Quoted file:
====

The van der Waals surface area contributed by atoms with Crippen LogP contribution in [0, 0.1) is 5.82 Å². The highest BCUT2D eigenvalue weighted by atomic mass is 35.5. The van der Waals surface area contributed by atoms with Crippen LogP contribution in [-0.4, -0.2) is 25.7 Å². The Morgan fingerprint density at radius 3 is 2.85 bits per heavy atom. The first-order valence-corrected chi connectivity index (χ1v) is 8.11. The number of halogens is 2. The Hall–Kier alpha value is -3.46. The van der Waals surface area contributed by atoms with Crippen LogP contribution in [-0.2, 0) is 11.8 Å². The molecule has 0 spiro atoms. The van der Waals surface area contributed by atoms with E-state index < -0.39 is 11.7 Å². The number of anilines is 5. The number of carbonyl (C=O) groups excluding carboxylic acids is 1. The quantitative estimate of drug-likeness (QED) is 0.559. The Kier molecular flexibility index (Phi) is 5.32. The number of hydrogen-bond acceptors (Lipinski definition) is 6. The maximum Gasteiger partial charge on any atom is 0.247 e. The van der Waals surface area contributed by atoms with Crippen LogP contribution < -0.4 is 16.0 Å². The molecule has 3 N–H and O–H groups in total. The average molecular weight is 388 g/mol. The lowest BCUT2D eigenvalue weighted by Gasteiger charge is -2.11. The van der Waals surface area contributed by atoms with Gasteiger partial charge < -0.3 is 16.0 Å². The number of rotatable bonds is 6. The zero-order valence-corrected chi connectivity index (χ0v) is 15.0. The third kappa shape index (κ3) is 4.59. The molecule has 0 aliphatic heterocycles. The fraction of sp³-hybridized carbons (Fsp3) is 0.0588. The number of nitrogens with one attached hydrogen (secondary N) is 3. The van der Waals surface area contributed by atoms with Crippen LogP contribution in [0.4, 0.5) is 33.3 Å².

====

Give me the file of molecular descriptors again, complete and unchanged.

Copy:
The van der Waals surface area contributed by atoms with Crippen LogP contribution in [0, 0.1) is 5.82 Å². The highest BCUT2D eigenvalue weighted by atomic mass is 35.5. The van der Waals surface area contributed by atoms with Crippen LogP contribution in [-0.4, -0.2) is 25.7 Å². The Morgan fingerprint density at radius 3 is 2.85 bits per heavy atom. The first-order valence-corrected chi connectivity index (χ1v) is 8.11. The number of halogens is 2. The Hall–Kier alpha value is -3.46. The van der Waals surface area contributed by atoms with Crippen LogP contribution in [-0.2, 0) is 11.8 Å². The molecule has 0 spiro atoms. The van der Waals surface area contributed by atoms with E-state index < -0.39 is 11.7 Å². The number of anilines is 5. The number of carbonyl (C=O) groups excluding carboxylic acids is 1. The quantitative estimate of drug-likeness (QED) is 0.559. The Kier molecular flexibility index (Phi) is 5.32. The number of hydrogen-bond acceptors (Lipinski definition) is 6. The maximum Gasteiger partial charge on any atom is 0.247 e. The van der Waals surface area contributed by atoms with Crippen LogP contribution < -0.4 is 16.0 Å². The molecule has 3 N–H and O–H groups in total. The average molecular weight is 388 g/mol. The lowest BCUT2D eigenvalue weighted by Gasteiger charge is -2.11. The van der Waals surface area contributed by atoms with Gasteiger partial charge < -0.3 is 16.0 Å². The number of rotatable bonds is 6. The zero-order valence-corrected chi connectivity index (χ0v) is 15.0. The third kappa shape index (κ3) is 4.59. The molecule has 0 aliphatic heterocycles. The fraction of sp³-hybridized carbons (Fsp3) is 0.0588. The number of nitrogens with one attached hydrogen (secondary N) is 3. The van der Waals surface area contributed by atoms with Crippen LogP contribution in [0.4, 0.5) is 33.3 Å².